There is a new Senate Bill in committee – (S.1504) Broadband Investment and Consumer Choice Act
Interestingly, John McCain is a co-sponsor. The dissected proposal does not seem consistent with his public policy.
Here are the highlights (or lowlights, depending on your outlook):
1. Creates barriers for local municipalities that try and build broadband networks including:
- Forcing governments to outline what services will be offered and at what cost and allowing the private sector to bid competitively
- Gives the private sector “The ability to place facilities in the same conduit, trenches, and locations as the State or local government for concurrent or future use”
- “Preference for Non-Governmental Entities- In the event of identical bids […] the neutral third party conducting the bidding process shall give preference to a non-governmental entity.”
2. Allows Carriers to develop application specific restrictions:
- A consumer may not be denied access to any content provided over facilities used to provide broadband communications service and a broadband service provider shall not willfully and knowingly block access to such content by a subscriber, unless–(A) such content is determined to be illegal; (B) such denial is expressly authorized by Federal or State law; or (C) such access is inconsistent with the terms of the service plan of such consumer including applicable bandwidth capacity or quality of service constraints.
- EXCEPT for VoIP. “Nothing in subsection (a) shall permit a broadband service provider to prevent a customer from using voice over Internet Protocol applications offered by a competitor.”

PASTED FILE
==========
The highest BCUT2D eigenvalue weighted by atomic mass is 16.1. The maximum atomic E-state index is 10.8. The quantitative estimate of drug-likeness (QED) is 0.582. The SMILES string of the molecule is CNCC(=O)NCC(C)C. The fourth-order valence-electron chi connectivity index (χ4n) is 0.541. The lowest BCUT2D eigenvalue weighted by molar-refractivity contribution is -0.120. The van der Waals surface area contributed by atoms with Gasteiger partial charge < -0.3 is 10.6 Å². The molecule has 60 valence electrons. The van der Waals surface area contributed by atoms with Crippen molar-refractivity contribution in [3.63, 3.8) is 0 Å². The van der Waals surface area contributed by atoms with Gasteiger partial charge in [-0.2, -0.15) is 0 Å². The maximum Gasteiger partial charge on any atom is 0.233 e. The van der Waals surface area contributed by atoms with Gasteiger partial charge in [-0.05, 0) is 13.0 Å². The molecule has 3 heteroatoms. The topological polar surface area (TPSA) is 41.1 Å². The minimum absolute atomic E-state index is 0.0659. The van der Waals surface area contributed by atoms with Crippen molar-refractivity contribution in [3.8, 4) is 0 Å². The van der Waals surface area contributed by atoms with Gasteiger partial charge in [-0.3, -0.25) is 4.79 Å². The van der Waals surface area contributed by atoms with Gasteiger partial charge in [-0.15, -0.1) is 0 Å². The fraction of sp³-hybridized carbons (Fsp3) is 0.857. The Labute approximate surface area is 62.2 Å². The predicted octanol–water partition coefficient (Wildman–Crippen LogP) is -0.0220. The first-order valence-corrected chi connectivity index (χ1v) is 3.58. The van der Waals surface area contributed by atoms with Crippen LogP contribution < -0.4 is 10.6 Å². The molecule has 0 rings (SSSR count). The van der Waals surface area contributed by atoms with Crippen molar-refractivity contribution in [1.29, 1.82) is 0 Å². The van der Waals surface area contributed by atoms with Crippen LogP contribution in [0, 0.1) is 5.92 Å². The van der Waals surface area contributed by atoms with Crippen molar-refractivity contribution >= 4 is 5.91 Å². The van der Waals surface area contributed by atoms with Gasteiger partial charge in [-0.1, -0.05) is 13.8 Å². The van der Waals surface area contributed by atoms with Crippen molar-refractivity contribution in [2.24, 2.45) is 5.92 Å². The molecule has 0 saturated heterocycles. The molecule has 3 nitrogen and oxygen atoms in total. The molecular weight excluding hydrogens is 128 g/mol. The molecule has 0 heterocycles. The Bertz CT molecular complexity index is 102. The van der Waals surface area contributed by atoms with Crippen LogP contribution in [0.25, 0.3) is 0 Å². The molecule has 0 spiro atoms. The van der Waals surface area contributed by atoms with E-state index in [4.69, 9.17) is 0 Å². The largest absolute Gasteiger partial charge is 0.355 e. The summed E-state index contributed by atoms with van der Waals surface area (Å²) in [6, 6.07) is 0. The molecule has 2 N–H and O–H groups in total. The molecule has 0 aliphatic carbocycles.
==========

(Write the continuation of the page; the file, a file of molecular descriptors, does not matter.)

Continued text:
3. Ends the local video franchise concept:
- Video Service Providers- A video service provider may not be required– (1) to obtain a State or local video franchise; (2) to build out its video distribution system in any particular manner; or (3) to provide leased or common carrier access to its video distribution facilities and equipment to any other video service provider.
- It also limits local governments to 5% of ‘video’ revenue, but defines video revenue in a very narrow manner. A number of exceptions are made that would allow a provider to argue a service is not a video service
4. Legislates unbundled access to copper – again:
- Copper needs to be shared from the customer to the CO and if this is not technically possible, the carrier must virtualize it. Seems like this would encompass fiber to the pedestal approaches such as AT&T (T ) (SBC’s) Project Lightspeed. The FCC had previously indicated FTTP approaches, as hybrid copper/fiber, did not need to be unbundled.
- Applies to LECs only, not cable companies. This would protect the cable companies and not challenge the recent Brand X decision against Earthlink, but prevent LECs from using the same court ruling to prevent the unbundling of their DSL lines.
All we can say here is – wow! I would think that many people would have strong opinions about this bill, yet coverage has been thin. This legislation touches on several issues and assumptions in our core philosophies and we feel this legislation would have a dramatic impact on markets.